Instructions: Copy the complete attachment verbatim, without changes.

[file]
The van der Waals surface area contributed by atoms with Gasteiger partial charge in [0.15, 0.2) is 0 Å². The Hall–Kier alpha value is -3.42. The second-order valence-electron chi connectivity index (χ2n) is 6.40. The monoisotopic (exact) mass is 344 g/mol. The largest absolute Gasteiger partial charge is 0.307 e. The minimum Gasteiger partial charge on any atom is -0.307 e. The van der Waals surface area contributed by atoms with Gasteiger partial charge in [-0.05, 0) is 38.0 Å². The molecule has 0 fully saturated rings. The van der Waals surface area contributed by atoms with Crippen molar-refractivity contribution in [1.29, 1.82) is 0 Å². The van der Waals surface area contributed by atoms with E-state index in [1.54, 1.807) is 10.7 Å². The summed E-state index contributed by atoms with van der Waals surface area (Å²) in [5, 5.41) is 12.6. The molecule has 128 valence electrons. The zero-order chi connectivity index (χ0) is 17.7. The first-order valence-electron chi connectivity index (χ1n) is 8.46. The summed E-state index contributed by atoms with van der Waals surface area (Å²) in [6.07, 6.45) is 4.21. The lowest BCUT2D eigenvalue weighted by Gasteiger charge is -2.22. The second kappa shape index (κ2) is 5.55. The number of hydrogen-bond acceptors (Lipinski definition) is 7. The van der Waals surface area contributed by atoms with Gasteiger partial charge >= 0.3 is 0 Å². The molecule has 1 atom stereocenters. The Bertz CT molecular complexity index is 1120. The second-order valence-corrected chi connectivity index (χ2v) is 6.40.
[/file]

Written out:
The van der Waals surface area contributed by atoms with Gasteiger partial charge in [0.15, 0.2) is 0 Å². The Hall–Kier alpha value is -3.42. The second-order valence-electron chi connectivity index (χ2n) is 6.40. The monoisotopic (exact) mass is 344 g/mol. The largest absolute Gasteiger partial charge is 0.307 e. The minimum Gasteiger partial charge on any atom is -0.307 e. The van der Waals surface area contributed by atoms with Gasteiger partial charge in [-0.05, 0) is 38.0 Å². The molecule has 0 fully saturated rings. The van der Waals surface area contributed by atoms with Crippen molar-refractivity contribution in [1.29, 1.82) is 0 Å². The van der Waals surface area contributed by atoms with E-state index in [1.54, 1.807) is 10.7 Å². The summed E-state index contributed by atoms with van der Waals surface area (Å²) in [5, 5.41) is 12.6. The molecule has 128 valence electrons. The zero-order chi connectivity index (χ0) is 17.7. The first-order valence-electron chi connectivity index (χ1n) is 8.46. The summed E-state index contributed by atoms with van der Waals surface area (Å²) in [6.07, 6.45) is 4.21. The lowest BCUT2D eigenvalue weighted by Gasteiger charge is -2.22. The second kappa shape index (κ2) is 5.55. The number of hydrogen-bond acceptors (Lipinski definition) is 7. The van der Waals surface area contributed by atoms with Gasteiger partial charge >= 0.3 is 0 Å². The molecule has 1 atom stereocenters. The Bertz CT molecular complexity index is 1120. The second-order valence-corrected chi connectivity index (χ2v) is 6.40.